To meet Axess’ high expectations in terms of image quality, engineers at Teledyne ICM were grateful to work hand in hand with Axess’ experts. Thanks to this collaboration, Teledyne’s Sherlock™ image processing software was tailored to meet the client’s necessity to comply with the EN ISO 17636-2 covering Radiograpic inspection using digital imaging solutions. The system also had to comply to the very demanding specification for subsea pipeline,  DNV OS-F101. To Axess’ experts, the features implemented in the software, such as signal to nose ratio (SNR) and measuring tools were also very welcome additions to Sherlock™ as it greatly improved the understanding of each x-ray shot.

On top of the high-resolution images, the portability and versatility of the entire system became a great asset when Axess installed the x-ray source and detector on the TechnipFMC production line.

Thanks to Axess’ expertise, the team developed solutions for the Teledyne ICM generator and detector, which enabled two quick x-ray exposures that covered the complete weld in a few seconds. The set-up greatly satisfied the requirements connected to subsea pipeline with high expectations to process speed, quality and durability.

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Besides the incomparable speed at which DR delivers images compare to films, the magic of digital radiography – and especially the Sherlock software – resides in the fact that all the images, studies and edits can be shared with colleagues, clients, and advisers all over the world in an instant.

“It (the system) was very fast and the sensitivity was also very good. It was a big advantage for me to be able to contribute in scan-interpretations from my Oslo office simultaneously with the welds being produced in Orkanger” – Bent Arild Aspeli, Senior Specialist engineer NDT, NDT level 3 responsible TechnipFMC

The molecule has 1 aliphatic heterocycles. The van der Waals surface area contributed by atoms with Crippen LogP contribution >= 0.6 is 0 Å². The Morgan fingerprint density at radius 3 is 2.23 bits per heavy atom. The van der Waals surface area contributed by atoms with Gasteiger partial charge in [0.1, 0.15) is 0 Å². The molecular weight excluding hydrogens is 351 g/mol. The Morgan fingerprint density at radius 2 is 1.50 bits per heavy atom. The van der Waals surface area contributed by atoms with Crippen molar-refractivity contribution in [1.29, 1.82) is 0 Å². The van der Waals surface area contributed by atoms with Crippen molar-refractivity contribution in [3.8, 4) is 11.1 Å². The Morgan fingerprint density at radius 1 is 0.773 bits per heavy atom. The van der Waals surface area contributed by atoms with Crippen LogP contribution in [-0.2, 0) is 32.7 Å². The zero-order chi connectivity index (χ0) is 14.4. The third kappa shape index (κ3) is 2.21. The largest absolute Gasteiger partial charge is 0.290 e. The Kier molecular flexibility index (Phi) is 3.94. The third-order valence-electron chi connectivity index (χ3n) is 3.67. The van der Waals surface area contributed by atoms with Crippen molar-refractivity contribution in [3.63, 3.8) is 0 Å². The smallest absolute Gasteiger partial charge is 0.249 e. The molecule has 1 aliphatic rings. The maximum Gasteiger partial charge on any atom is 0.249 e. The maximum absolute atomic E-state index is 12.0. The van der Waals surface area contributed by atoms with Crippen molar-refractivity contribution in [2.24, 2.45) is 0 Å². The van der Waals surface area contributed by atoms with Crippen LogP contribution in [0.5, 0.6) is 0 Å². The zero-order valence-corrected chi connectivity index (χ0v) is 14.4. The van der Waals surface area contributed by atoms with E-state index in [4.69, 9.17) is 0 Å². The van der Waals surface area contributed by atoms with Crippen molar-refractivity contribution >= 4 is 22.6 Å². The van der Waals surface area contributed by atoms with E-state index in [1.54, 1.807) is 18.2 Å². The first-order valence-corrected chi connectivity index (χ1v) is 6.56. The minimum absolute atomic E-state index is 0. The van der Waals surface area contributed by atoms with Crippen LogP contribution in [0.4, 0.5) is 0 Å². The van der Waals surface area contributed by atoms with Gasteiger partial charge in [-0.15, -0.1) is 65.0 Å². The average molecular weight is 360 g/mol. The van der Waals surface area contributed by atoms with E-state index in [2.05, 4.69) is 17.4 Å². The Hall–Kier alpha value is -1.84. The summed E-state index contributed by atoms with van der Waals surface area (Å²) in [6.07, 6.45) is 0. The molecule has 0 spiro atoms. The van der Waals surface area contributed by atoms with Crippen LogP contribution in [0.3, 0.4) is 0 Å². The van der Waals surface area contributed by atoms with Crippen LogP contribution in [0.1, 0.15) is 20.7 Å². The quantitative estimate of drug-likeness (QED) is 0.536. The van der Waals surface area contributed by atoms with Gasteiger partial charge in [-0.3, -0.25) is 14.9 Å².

According to the operators and experts working the line, the GO-SCAN XR detector was not the only rock star of the show. The CP225D x-ray generator delivered all his promises and more. With its output voltage ranging from 10 to 225 kV, and its current range going from one to 10 mA, the versatility of this tube remains unprecedented. Only weighing 12 kg, this unit was very easy to carry around and install on the main line.

“The in-built shielding system in the tube and the fact that we were able to achieve very low radiation dose-rates within the relative limited space we had available was incredible” – Vidar Grønning, NDT operator / HSE selected delegate – Axess.

In September, all the 12 meters tubes that formed the 8.4 kilometers sea pipeline were now ready to be rolled onto the massive reel at the rear of The North Sea Giant. In a few days, the pipe-laying vessel will leave the harbor and starts its expedition to Åsgard.

In the end, the Axess and Technip FMC teams were extremely satisfied by their equipment of choice. They concluded that this digital x-ray system would be capable of meeting all applications given the tremendous success and complexity of the Åsgard project.

It took four weeks, thousands of welds, and close to a hundred operators to complete this project. The Equinor pipeline is now laying at the bottom of the Norwegian Sea. Axess and Technip FMC are once again at work using the equipment provided by Teledyne ICM, and the North Sea Giant is out on new missions in the Scandinavian waters.

Laurent Colson – Marketing & Communication Manager